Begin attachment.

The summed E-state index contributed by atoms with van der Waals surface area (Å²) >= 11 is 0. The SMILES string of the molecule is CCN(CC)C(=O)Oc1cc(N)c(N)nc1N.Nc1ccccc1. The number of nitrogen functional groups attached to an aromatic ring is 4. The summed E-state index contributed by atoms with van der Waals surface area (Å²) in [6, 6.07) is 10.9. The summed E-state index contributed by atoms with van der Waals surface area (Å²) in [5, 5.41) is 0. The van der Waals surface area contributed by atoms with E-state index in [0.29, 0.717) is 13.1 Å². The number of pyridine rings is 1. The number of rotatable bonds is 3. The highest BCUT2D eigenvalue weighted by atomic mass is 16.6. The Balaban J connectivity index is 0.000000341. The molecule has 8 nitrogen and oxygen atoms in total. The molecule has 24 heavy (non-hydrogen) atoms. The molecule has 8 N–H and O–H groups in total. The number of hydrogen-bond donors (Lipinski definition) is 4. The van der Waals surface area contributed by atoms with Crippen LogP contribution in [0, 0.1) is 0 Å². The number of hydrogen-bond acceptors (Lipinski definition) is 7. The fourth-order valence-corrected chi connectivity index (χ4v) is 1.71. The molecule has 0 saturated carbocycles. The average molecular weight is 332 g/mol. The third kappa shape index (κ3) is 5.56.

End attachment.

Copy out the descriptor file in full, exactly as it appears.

The summed E-state index contributed by atoms with van der Waals surface area (Å²) >= 11 is 0. The SMILES string of the molecule is CCN(CC)C(=O)Oc1cc(N)c(N)nc1N.Nc1ccccc1. The number of nitrogen functional groups attached to an aromatic ring is 4. The summed E-state index contributed by atoms with van der Waals surface area (Å²) in [6, 6.07) is 10.9. The summed E-state index contributed by atoms with van der Waals surface area (Å²) in [5, 5.41) is 0. The van der Waals surface area contributed by atoms with E-state index in [0.29, 0.717) is 13.1 Å². The number of pyridine rings is 1. The number of rotatable bonds is 3. The highest BCUT2D eigenvalue weighted by atomic mass is 16.6. The Balaban J connectivity index is 0.000000341. The molecule has 8 nitrogen and oxygen atoms in total. The molecule has 24 heavy (non-hydrogen) atoms. The molecule has 8 N–H and O–H groups in total. The number of hydrogen-bond donors (Lipinski definition) is 4. The van der Waals surface area contributed by atoms with Crippen LogP contribution in [0, 0.1) is 0 Å². The number of hydrogen-bond acceptors (Lipinski definition) is 7. The fourth-order valence-corrected chi connectivity index (χ4v) is 1.71. The molecule has 0 saturated carbocycles. The average molecular weight is 332 g/mol. The third kappa shape index (κ3) is 5.56.